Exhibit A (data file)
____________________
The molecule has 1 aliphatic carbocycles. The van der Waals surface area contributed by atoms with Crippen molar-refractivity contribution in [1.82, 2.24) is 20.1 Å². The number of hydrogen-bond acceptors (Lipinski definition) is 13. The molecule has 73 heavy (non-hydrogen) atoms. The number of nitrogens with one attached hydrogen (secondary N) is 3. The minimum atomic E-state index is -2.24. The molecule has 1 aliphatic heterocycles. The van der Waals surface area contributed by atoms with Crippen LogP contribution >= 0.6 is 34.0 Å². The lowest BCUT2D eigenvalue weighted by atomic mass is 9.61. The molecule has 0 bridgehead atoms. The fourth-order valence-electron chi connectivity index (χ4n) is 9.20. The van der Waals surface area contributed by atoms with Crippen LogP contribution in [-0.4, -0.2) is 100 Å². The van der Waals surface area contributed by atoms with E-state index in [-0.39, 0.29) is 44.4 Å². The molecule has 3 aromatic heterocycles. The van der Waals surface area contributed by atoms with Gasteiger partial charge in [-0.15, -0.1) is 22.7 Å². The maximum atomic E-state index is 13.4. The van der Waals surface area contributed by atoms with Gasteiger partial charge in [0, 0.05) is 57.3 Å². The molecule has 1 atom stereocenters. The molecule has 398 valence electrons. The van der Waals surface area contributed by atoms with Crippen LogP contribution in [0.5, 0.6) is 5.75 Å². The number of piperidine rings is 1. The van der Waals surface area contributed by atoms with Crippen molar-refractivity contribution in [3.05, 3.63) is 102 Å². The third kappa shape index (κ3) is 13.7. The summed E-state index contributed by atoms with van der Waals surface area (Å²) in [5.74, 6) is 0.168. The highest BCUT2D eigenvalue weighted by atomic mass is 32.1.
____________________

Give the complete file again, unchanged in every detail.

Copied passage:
The molecule has 1 aliphatic carbocycles. The van der Waals surface area contributed by atoms with Crippen molar-refractivity contribution in [1.82, 2.24) is 20.1 Å². The number of hydrogen-bond acceptors (Lipinski definition) is 13. The molecule has 73 heavy (non-hydrogen) atoms. The number of nitrogens with one attached hydrogen (secondary N) is 3. The minimum atomic E-state index is -2.24. The molecule has 1 aliphatic heterocycles. The van der Waals surface area contributed by atoms with Crippen LogP contribution >= 0.6 is 34.0 Å². The lowest BCUT2D eigenvalue weighted by atomic mass is 9.61. The molecule has 0 bridgehead atoms. The fourth-order valence-electron chi connectivity index (χ4n) is 9.20. The van der Waals surface area contributed by atoms with Crippen LogP contribution in [-0.4, -0.2) is 100 Å². The van der Waals surface area contributed by atoms with E-state index in [-0.39, 0.29) is 44.4 Å². The molecule has 3 aromatic heterocycles. The van der Waals surface area contributed by atoms with Gasteiger partial charge in [-0.15, -0.1) is 22.7 Å². The maximum atomic E-state index is 13.4. The van der Waals surface area contributed by atoms with Gasteiger partial charge in [0, 0.05) is 57.3 Å². The molecule has 1 atom stereocenters. The molecule has 398 valence electrons. The van der Waals surface area contributed by atoms with Crippen LogP contribution in [0.5, 0.6) is 5.75 Å². The number of piperidine rings is 1. The van der Waals surface area contributed by atoms with Crippen molar-refractivity contribution in [3.05, 3.63) is 102 Å². The third kappa shape index (κ3) is 13.7. The summed E-state index contributed by atoms with van der Waals surface area (Å²) in [5.74, 6) is 0.168. The highest BCUT2D eigenvalue weighted by atomic mass is 32.1.